The inventors have studied the influence of a variety of lactones on the copolymerization of epoxides in the presence of amines, and found that most of the lactones studied did not undergo random copolymerization with epoxide monomers and did not show any sufficient shrinkage-suppression effect.

Therefore the inventors found it highly surprising that 6-membered (hetero)aromatic lactones undergo random copolymerization with epoxides effectively and were able to provide amine-curing epoxy compositions with the desired shrinkage-suppression effect.

BRIEF DESCRIPTION OF THE DRAWING

FIG. 1 shows the differential scanning calorimetric profiles (DSC profiles) for the curing reactions of the formulations used in certain of the Examples.

DETAILED DESCRIPTION OF CERTAIN EMBODIMENTS OF THE INVENTION

To overcome the volume-shrinkage problems of amine-curing epoxy formulations, at least one lactone compound comprising a 6-membered lactone ring, such as a 6-membered lactone condensed to an aromatic or heteroaromatic moiety, has been added to compositions containing an epoxy resin and an amine curative to act as shrinkage-suppressing agent.

These 6-membered lactones condensed to an aromatic or heteroaromatic moiety are referred to as “Lactones (I)”.

Preferably the aromatic or heteroaromatic moiety of lactones (I) according to the present invention is a 5- to 7-membered, more preferably a 6-membered aromatic or heteroaromatic ring, wherein the hetero atom or hetero atoms in the heteroaromatic ring are preferably selected from nitrogen, oxygen and/or sulfur.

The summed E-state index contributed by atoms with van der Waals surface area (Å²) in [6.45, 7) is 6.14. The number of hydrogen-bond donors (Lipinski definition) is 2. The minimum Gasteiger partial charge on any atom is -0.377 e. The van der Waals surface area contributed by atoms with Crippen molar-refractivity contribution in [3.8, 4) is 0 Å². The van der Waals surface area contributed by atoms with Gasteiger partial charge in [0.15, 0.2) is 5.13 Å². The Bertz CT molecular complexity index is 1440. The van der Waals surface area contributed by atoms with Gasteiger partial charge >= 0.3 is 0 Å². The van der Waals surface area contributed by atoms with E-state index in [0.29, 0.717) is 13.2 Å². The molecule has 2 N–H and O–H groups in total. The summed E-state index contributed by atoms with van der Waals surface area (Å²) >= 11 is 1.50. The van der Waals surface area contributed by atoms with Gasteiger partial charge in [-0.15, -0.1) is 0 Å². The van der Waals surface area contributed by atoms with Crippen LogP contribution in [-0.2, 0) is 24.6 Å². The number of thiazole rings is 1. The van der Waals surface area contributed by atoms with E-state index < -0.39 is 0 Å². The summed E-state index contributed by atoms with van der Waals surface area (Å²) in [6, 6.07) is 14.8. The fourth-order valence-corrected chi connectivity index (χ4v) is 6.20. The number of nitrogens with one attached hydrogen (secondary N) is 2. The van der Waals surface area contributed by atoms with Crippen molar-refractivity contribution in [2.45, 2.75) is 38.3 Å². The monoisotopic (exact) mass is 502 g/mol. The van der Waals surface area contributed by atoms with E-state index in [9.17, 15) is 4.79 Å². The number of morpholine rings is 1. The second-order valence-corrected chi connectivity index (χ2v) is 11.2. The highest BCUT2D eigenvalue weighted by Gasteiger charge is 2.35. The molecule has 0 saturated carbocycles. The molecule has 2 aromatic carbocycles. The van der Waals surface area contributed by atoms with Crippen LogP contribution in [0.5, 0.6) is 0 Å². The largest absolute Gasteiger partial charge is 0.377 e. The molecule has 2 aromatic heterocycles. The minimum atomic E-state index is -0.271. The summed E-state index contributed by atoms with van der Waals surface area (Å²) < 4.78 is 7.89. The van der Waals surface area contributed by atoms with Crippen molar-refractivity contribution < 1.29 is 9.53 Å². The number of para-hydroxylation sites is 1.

6-membered lactone moieties may also be condensed to neighboring carbon atoms of the aromatic or heteroaromatic moiety, building bifunctional lactones such as e.g. the bifunctional lactone “BL”. See Marx. J. N. et al., J. Heterocyclic Chem., 12(2), 417 (1975).

Examples of 5-membered aromatic or 5-membered heteroaromatic moieties condensed to the 6-membered lactone moiety include for instance the furan moiety, the thiophene moiety or the pyrrole moiety.

Examples of 6-membered aromatic or 6-membered heteroaromatic moieties condensed to the 6-membered lactone moiety include for instance the benzene moiety or the pyridine moiety. Particularly preferred is the benzene moiety.